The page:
Africa News Bulletin

Nigeria’s Ruling Party Strengthens Dominance with Victory in Local Elections.

Nigeria’s Ruling Party Clinches Victory in Two of Three State Elections Amidst Violence and Fraud Allegations.

Nigeria witnessed significant electoral activity over the weekend, marked by intense contests for governorship in three states—Kogi, Bayelsa, and Imo. Despite heightened security measures, reports of violence surfaced, including fatal shootings and the abduction of an official from the Independent National Electoral Commission (Inec).

Results indicated a clear win for the All Progressives Congress (APC) in Imo State, securing incumbent Governor Hope Uzodinma’s second term with a substantial vote margin of 540,308 against the opposition. Similarly, the APC retained power in Kogi State, with Ahmed Usman Ododo securing over 446,000 votes.

However, in Bayelsa State, the opposition People’s Democratic Party (PDP) prevailed, allowing outgoing Governor Douye Diri to maintain his position with 175,196 votes against the APC candidate’s 110,108.

As it stands, the APC controls 20 of the 36 states, while the PDP governs 13 states, leaving the last three states under different parties’ leadership.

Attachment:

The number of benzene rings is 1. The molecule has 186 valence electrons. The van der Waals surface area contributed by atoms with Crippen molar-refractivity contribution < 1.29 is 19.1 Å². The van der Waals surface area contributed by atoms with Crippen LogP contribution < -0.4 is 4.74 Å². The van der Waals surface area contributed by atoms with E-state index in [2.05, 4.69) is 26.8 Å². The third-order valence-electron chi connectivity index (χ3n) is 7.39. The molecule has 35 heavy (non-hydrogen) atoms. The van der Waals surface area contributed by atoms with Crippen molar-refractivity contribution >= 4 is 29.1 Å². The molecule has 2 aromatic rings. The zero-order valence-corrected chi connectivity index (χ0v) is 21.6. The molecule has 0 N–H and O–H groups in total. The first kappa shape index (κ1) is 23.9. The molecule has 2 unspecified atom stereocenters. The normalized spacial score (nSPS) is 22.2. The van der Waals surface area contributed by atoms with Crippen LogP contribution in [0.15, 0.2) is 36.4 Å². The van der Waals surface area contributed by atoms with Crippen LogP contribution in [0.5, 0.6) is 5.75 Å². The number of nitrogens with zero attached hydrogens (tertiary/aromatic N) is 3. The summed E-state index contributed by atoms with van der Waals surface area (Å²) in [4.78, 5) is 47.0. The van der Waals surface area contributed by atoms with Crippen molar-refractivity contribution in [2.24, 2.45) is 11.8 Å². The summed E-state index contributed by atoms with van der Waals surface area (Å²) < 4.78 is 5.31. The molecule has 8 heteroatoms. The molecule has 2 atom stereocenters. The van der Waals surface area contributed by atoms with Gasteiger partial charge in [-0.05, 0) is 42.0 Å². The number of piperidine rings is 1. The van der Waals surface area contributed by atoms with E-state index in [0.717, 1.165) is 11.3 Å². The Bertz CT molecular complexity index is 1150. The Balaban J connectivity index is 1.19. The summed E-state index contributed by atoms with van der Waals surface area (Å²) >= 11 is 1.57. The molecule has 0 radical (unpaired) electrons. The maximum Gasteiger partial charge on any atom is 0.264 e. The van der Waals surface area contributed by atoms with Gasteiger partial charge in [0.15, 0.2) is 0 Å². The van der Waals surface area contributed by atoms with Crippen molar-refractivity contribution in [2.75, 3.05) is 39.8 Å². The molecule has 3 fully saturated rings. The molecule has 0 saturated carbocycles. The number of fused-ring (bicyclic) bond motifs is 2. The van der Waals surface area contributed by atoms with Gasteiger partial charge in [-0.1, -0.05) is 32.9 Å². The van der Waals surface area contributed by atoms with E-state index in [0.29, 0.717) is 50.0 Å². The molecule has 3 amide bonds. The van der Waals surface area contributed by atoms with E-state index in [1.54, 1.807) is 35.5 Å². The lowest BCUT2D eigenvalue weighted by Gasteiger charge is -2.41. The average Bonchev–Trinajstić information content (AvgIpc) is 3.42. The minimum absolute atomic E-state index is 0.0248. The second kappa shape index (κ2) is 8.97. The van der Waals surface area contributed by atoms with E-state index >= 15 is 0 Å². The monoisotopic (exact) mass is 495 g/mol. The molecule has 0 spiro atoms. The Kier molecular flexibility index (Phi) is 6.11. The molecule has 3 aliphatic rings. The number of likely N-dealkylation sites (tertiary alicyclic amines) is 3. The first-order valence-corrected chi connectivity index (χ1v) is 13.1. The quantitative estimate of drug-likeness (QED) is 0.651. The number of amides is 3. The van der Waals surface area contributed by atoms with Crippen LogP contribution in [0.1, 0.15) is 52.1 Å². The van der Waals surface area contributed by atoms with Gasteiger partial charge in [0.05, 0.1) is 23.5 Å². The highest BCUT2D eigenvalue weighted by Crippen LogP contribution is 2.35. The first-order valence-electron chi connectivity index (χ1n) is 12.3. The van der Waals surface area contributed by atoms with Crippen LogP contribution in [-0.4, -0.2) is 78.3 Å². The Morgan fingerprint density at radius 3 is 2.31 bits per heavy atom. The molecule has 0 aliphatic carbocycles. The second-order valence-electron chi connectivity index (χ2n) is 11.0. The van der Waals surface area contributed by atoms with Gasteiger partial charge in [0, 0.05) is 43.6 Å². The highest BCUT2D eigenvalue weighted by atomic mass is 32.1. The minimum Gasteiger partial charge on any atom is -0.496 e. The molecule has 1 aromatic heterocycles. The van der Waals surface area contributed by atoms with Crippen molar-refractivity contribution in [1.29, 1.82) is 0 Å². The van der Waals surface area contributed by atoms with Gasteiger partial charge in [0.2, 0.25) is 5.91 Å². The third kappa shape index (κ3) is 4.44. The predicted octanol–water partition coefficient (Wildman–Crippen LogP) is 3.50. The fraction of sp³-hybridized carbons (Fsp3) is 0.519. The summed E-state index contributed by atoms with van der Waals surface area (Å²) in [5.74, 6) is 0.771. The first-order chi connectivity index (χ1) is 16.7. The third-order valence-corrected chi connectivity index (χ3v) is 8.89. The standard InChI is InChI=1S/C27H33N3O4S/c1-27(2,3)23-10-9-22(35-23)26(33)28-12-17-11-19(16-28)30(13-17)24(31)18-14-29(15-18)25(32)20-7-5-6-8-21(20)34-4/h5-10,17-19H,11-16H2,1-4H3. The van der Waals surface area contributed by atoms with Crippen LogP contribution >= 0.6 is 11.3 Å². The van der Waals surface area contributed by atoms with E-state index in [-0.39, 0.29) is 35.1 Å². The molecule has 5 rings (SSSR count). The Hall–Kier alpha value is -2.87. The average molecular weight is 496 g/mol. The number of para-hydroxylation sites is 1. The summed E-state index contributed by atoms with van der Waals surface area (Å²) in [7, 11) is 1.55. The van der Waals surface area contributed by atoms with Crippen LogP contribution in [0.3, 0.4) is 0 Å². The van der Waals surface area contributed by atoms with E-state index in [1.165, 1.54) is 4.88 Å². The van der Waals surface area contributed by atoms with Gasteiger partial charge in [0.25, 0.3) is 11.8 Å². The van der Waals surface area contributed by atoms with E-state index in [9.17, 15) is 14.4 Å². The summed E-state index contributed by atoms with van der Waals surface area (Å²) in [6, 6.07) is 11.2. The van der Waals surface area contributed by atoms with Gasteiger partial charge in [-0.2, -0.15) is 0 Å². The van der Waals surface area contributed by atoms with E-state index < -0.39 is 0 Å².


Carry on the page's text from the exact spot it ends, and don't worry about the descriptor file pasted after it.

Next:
Observing the polls, the Centre for Democracy and Development (CDD) noted low turnout at several polling stations, attributed to fears of violence, while reports surfaced of fatal shootings and alleged vote-buying incidents.

The electoral process faced scrutiny due to previous election concerns, notably Bola Ahmed Tinubu’s presidential victory earlier in the year. Criticisms surrounding result delays and technical issues raised suspicions of potential electoral fraud.

In response, the Independent National Electoral Commission (Inec) affirmed its commitment to ensuring a fair and credible electoral process, despite the challenges encountered.

The election’s integrity was further tested when an Inec employee was kidnapped in Bayelsa state, and an incident involving a capsized boat disrupted the voting process for over 5,000 voters.

Nigeria has a history of electoral violence since the transition from military rule in 1999, and contentious election results often end up in court disputes.

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